Despite the raves for The Squid and the Whale, the ennui of the educated upper middle class is only of limited interest to me but Kidman is always a revelation as an actor. She is utterly convincing as a brittle, self-absorbed narcissist who torments her son, betrays her husband (John Turturro), alienates her sister and almost sabotage's Pauline's marriage. The American director Mike Nichols has said that the mark of a great actor is that you always believe that they are just playing themselves on screen and this, I think, is true of Kidman.
Both films tend to have a washed out quality, pictorially, but the chemistry between Kidman and Leigh holds the film together for me. Some reviewers have expressed annoyance at the various neurotic characterizations ("a circus of family neuroses and bad behavior that perhaps a therapist could make sense of better than Noah Baumbach can" said one while another opined this: "a hugely pretentious, ugly and annoying follow-up" to his first film) but that's not what troubles me.
I think it's the sense of not knowing why these unhappy people are the way they are. I felt the same way about the father figure Jeff Daniels and other characters in The Squid and the Whale. It's not that it wasn't interesting to watch; it just felt so superficial and mysterious ... it's as if the director knows the secret of their unhappiness but won't reveal it to the audience or maybe he’s hoping we’ll figure it out on our own.
Friday, December 7, 2007
Reading Lolita in Tehran by Azar Nafisi (Random House, 2004) 347 pp.
One brave Iranian professor, Azar Nafisi, gathers a group of seven girls (Azin, Mahshid, Manna, Mitra, Nassrin, Sanaz and Yassi) together to read censored texts in her home in the late 1990s. Frustrated by life under Islamic rule in Iran, this book documents their oppression and enlightenment as women and as human beings, in a tyrannical state where girls and women are reprimanded, punished and sometimes imprisoned for having "too long" nails, for biting apples "too seductively", for allowing strands of hair to peek through their veils, for wearing makeup, for "Western attitudes". The pleasures of this small group are small but forbidden and therefore delicious: classical Western literature by Nabokov, Fitzgerald, Flaubert and Henry James; ham and cheese sandwiches; the removal of their veils in a private space; classic Hollywood movies, etc ...
The two photographs that Nafisi speaks of early in the book serve as a metaphors for the girls' dual existence. In the first they are shrouded in their chadors. It is difficult to distinguish them from each other. In the second, they have disrobed and are seen in a more intimate manner with their own clothes, unveiled, smiling, lively.
But although the book starts this way it is more than a recollection of the time spent with these girls; it is a political memoir of living in Iran through revolutionary times and Nafisi's transformation from a young "revolutionary" living as an Iranian student in America in the 60s to a wiser, more humane citizen of the world living in Iran as an adult in the late 70s and the Iran/Iraq war in the 1980s and 90s. She evolves into an adult who recognizes that the draconian desires of her revolutionary youth sometimes had real and dangerous consequences in a state ready to punish and kill those who did not conform to the schemes of the 1979 Islamic revolution under Ayatollah Khomeini.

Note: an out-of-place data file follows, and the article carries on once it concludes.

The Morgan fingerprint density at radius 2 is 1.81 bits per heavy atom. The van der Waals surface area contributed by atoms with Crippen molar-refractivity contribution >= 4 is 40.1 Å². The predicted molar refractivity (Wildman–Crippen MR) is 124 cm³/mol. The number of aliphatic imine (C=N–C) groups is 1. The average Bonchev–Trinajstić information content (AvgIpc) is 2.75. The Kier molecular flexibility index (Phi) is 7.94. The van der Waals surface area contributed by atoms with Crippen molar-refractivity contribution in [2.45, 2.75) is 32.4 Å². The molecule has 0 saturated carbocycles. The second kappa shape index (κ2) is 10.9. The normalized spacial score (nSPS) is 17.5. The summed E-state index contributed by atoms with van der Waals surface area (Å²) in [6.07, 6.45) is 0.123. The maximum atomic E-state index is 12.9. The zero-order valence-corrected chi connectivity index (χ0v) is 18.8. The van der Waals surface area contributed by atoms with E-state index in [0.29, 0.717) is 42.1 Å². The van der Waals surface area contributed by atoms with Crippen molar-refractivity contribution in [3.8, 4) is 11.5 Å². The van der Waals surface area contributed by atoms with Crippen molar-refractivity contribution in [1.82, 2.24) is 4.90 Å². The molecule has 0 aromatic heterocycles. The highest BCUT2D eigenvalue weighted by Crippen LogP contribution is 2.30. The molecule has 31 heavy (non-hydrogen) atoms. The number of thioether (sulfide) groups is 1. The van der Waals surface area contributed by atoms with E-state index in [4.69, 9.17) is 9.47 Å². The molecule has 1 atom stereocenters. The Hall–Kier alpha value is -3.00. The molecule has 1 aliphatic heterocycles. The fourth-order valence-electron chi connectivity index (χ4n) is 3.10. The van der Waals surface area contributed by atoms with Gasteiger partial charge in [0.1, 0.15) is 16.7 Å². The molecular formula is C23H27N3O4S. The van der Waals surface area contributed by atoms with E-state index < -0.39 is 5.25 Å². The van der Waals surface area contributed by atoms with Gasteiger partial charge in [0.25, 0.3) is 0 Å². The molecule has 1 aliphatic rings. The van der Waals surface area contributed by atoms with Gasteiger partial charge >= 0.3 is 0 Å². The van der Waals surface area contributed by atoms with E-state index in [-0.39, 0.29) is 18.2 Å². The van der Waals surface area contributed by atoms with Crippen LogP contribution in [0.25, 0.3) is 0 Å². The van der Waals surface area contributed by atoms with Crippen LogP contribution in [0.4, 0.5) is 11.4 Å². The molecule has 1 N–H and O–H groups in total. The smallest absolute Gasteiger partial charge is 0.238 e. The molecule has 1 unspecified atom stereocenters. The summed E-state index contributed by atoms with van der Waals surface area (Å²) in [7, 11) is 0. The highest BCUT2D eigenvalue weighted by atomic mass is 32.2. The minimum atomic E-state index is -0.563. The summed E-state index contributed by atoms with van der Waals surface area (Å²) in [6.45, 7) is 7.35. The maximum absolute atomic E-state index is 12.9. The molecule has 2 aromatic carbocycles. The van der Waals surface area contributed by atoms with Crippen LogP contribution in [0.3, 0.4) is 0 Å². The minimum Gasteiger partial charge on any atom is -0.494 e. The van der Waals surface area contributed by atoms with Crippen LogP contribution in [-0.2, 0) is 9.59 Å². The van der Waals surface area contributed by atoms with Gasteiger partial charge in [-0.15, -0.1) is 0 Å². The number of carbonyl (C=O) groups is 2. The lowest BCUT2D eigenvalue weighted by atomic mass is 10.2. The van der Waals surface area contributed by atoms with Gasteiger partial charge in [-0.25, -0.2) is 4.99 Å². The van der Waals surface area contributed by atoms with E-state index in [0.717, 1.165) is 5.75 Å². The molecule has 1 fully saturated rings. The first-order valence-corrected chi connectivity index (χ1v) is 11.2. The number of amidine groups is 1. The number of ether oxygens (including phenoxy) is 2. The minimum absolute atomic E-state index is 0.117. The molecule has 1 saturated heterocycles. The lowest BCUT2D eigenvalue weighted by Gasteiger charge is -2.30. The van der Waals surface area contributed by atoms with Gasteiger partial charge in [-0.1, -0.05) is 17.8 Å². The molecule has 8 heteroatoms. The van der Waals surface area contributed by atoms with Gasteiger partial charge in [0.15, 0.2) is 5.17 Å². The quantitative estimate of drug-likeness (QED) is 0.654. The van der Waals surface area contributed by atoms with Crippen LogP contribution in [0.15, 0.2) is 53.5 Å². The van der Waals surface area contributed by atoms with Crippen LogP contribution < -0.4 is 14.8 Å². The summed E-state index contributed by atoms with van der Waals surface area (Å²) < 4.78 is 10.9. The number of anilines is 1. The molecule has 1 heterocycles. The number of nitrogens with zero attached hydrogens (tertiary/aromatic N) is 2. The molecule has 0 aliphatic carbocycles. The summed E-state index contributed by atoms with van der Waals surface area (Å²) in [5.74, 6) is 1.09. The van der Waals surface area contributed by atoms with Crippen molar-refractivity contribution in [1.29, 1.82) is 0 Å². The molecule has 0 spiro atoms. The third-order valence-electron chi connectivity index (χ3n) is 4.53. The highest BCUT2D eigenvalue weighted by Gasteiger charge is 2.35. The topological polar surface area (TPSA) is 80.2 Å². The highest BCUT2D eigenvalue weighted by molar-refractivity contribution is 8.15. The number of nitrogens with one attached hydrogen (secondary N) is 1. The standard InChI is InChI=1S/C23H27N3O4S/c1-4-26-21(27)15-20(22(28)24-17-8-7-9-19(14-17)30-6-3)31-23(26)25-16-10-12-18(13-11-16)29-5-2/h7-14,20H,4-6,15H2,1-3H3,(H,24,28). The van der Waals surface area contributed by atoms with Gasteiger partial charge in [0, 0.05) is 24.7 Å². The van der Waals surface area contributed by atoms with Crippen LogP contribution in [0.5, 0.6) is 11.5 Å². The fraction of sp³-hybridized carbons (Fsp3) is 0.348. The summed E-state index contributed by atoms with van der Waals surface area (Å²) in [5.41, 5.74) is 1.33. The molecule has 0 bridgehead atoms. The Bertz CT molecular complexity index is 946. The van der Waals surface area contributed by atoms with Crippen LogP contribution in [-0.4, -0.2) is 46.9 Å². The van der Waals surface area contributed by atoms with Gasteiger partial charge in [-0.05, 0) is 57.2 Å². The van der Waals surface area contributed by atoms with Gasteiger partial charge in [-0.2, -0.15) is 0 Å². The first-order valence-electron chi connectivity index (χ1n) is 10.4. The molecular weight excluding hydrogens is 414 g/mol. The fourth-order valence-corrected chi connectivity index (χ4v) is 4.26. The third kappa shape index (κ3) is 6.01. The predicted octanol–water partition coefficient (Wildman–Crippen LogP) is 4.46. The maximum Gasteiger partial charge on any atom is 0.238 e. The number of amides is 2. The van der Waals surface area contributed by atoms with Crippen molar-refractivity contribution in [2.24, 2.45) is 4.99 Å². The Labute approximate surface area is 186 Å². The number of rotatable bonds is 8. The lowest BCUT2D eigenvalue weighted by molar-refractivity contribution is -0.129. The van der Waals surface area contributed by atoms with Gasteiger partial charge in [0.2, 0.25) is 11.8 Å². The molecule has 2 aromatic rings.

Early on, she relates a telling anecdote: when as a young cleric Khomeini was faced with an anti-clerical town official who named his dogs in a manner so as to insult clerics. He asked a leading political cleric how he should have proceeded. He was told "Kill him. You hit first and let others complain. Don't be the victim."
Nafisi, who is both intensely political and an avid admirer of classic Western literature, struggled as a young professor teaching her first year at the University of Tehran. She wanted to impress upon her students the importance of literature. In mock desperation, she even resorts to putting The Great Gatsby on trial in class. Where she sees beauty, some of her more radical students see corruption, decadence and the flouting of a perverse, materialistic Western culture.
Soon, the books that she loves come to represent what was lost in Iran during the Revolution: "When I left class that day, I did not tell them what I myself was just beginning to discover: how similar our own fate was becoming to Gatsby's. He wanted to fulfill his dream by repeating the past, and in the end he discovered that the past was dead, the present was a sham and there was no future. Was this not similar to our revolution, which had come in the name of our collective past and had wrecked our lives in the name of a dream?"
Her idealism is further destroyed when the government decrees that the universities must be shut down to re-examine their role in the cultural revolution. Books are banned, book sellers close because the areas around the university are too violent. Instead of teaching students she is on the street dodging police and bullets and roving gangs of militants intent on punishing those who "disobey" Islamic law as well as angrily opposing university officials who wish to impose the veil on all women, including its female professors.